I recently gave a presentation at the Oakland D3 meetup, organized by the amazing @seemantk.
The presentation is about an hour long, so I wanted to summarize some of the topics I discussed. This post is an overview of the talk, along with some notes. You can watch the presentation here (or the video above).
This sounds so nebulous: 'User-Driven Experiences.' It's as seemingly meaningless as 'synergy,' but in my mind it is a clear philosophy. I'm a developer, and I sometimes get so wrapped up in thinking about code that it's hard to step back and see the purpose that code serves. We write code to create a product, which is (at least in my line of work) consumed by people.
Since people use our products, we can do well to place the person's experience at the forefront of our design and development processes. What do I mean? Every decision we make - color, font, data visualization type - should be carefully thought about in terms of how it will impact the user's experience.
First, decide what kind of experience you want the user to have. Then, pick the visualization type that best will deliver that experience. If you're already set on using a cool force layout visualization, you may miss the larger picture if that visualization type isn't the most effective for the story you're trying to tell.
Maybe a user-first approach still sounds abstract. So, in an attempt to make it more clear, let's analyze what an experience looks like. As with any kind of data, there are an infinite number of ways to visualize an experience. We could look at an experience in terms of flow, which can be very helpful when designing games. We'll save flow for another talk, and focus instead on Interest Curves.
One way to visualize an experience is to think of it in terms of interest over time. This is just a tool - the above curve isn't some universally perfect example of a good experience - but it's pretty damn good. Most successful books, movies, and games follow this general shape.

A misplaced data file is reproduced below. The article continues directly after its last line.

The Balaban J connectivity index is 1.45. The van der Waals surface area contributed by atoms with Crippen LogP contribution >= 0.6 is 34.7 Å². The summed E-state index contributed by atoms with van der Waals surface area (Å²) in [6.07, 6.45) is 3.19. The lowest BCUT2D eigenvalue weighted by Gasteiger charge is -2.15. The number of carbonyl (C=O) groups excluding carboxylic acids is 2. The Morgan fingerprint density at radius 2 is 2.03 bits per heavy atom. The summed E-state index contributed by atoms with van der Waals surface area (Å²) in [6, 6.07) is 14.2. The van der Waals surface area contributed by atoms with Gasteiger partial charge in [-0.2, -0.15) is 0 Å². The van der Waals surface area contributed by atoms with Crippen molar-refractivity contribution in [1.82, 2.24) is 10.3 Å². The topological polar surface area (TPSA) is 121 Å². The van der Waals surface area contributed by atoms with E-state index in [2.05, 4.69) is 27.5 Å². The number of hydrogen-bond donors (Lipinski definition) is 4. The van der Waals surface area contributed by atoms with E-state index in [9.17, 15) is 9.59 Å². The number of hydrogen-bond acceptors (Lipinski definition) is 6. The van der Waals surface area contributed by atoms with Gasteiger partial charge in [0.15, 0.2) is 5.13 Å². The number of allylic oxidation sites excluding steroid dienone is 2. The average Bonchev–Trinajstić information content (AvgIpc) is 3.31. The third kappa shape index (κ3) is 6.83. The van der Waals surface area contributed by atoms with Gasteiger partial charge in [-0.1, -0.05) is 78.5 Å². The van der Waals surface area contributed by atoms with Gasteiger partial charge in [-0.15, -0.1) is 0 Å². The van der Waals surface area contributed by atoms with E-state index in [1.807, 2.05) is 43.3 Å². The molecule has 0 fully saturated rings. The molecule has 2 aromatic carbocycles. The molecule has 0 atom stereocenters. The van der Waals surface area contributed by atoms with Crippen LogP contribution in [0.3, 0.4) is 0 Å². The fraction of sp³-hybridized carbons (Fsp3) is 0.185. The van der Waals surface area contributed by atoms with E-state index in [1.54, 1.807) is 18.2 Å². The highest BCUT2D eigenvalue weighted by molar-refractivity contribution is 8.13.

A great experience often starts with a hook. Sometimes it's cheap, like an explosion or a character death. But whatever method is used, the goal of a hook is to pique your interest. Then, we need to let that interesting experience sink in, to allow the peaks of interest to be meaningful. It eventually culminates in a climax, which is ideally the peak of the entire experience. This can be applied to any kind of experience - not just a game or movie - but also physical experiences.
This applies equally to data visualization. While a bar chart may not represent a temporal dimension, users experience your visualization over time. People must process what the data visualization is trying to tell them, and if you just throw all the data at them it's a bad experience. If you can instead craft the experience to have peaks and valley of interest, it could be more powerful.
We often overlook one of the strongest parts of the experience - the initial loading experience. This is our hook. If we can ease the user into an experience, or give them a taste of what it will be like, we can help craft these peaks and valley of interest. I talked a little bit about this a previous blog post on misleading users, and you can jump to the discussion on loading bars in my presentation
We can't talk about chart junk without talking about filters. Tufte is right in saying that chart junk obscures the data:ink ratio; but how important is a high data:ink ratio is people have a bad experience? What's better: a forgettable visualization (i.e., story) with a perfect data:ink ratio; or a memorable story which creates interest and sparks discussion that uses decorations and chart junk? Depending on your audience, the answer is almost always the latter.
If you're designing for scientists or white papers, decorations make the audience unhappy. But, if you're designing for the general public, sometimes decorations can create a more compelling experience. Maybe it's not a 'pure data viz,' but is that truly the end goal? SVG Filters are a tool that can be used to create 'chart junk,' or to also craft a more compelling experience.
You can check out some of my thoughts on filters: enhancing data visualization with SVG filters and using SVG filters to create a fog of war effect, or jump to the discussion of the power of filters in my presentation.
Game designers grapple with unique design problems. They have to somehow integrate audio design, animation, UI design, gameplay, art, storytelling, and numerous other disciplines together. Games have the highest ceiling of difficultly in terms of experience crafting. A successful game must be successful in creating experiences using numerous art forms, then bring all those individual experiences together to craft a larger, more coherent experience in a player's mind. If we view design as a search problem, then games can provide a wealth of inspiration.
I talk about data visualization in games, and you can also jump to the discussion on games in the presentation.